Our physical vitality is the reason we don’t immediately understand our spiritual death, but I believe that there is another reason that most of the society doesn’t believe it. Death is defined in our culture as annihilation. Afterall, if we are no more than a set of chemical reactions slated to one day end, then this life is all that there is and death ends existence. I think that the strongest evidence that this is the prevailing idea about death is found in what happens after a mass shooter has done his worst. Almost always one does or attempts to take his/her (2) own life. Why do they do that? I believe that they think that they are getting away with it, since there is no afterlife and no consequences for their murders.

But as the preacher said and I heartily affirm, the Scripture teaches that death is a separation. By this definition there are three types of death: 1) physical (2 Corinthians 5:1-10), 2) spiritual (Isaiah 59:2), and 3) eternal (Matthew 7:21-23, Revelation 20:14-15). God has made us to be eternal being, not existing from eternity past, but continuing on into eternity future, some to eternal life (John 3:16) and others to eternal death (Romans 6:23, Revelation 20:14). Therefore, the spiritual zombies of this world are triply dead, already dead, deteriorating toward death, and eventually permanently dead. I further believe that this biblical definition of death helps us to understand the concept of hell. Whatever hell is, it need be no more than separation from God and His good gifts of common grace. Those who hate God, all who are lost, long to be far from Him. He will oblige them with separation from Him and all that he provides. There will be no hanging out with your buddies in hell. There will be a mutual separation, death, of all beings from one another because of hatred and fear and the absence of God and His grace.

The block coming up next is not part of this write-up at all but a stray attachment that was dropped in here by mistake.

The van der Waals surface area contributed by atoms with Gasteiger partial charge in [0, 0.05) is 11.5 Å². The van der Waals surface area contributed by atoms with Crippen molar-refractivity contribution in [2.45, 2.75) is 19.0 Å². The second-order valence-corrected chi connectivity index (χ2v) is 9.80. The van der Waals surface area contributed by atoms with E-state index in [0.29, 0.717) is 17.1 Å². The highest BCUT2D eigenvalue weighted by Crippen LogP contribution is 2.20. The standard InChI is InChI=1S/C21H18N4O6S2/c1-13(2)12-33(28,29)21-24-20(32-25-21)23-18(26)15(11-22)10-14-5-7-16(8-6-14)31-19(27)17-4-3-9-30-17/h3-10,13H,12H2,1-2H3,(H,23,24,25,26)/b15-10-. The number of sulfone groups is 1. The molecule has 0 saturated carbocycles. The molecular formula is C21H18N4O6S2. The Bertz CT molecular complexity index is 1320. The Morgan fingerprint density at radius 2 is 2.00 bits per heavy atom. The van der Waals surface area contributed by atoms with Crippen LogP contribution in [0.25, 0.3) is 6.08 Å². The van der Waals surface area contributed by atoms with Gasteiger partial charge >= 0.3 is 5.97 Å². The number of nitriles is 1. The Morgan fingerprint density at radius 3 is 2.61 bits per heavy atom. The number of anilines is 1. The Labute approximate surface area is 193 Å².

And the fascination with zombies does not seem inexplicable to me. Those who are called to eternal life love and seek life. Those who are destined for eternal death, love and pursue death. From my experience of talking with, listening to, and observing students, death is fascinating to those not seeking after eternal life. I suspect that somehow, they feel an association with zombies because they innately know that it is an analogy for their life. They lack purpose, wonder if life and thought is real or illusory, and believe death is a natural part of life rather than an intrusion foisted upon life through the agency of sin.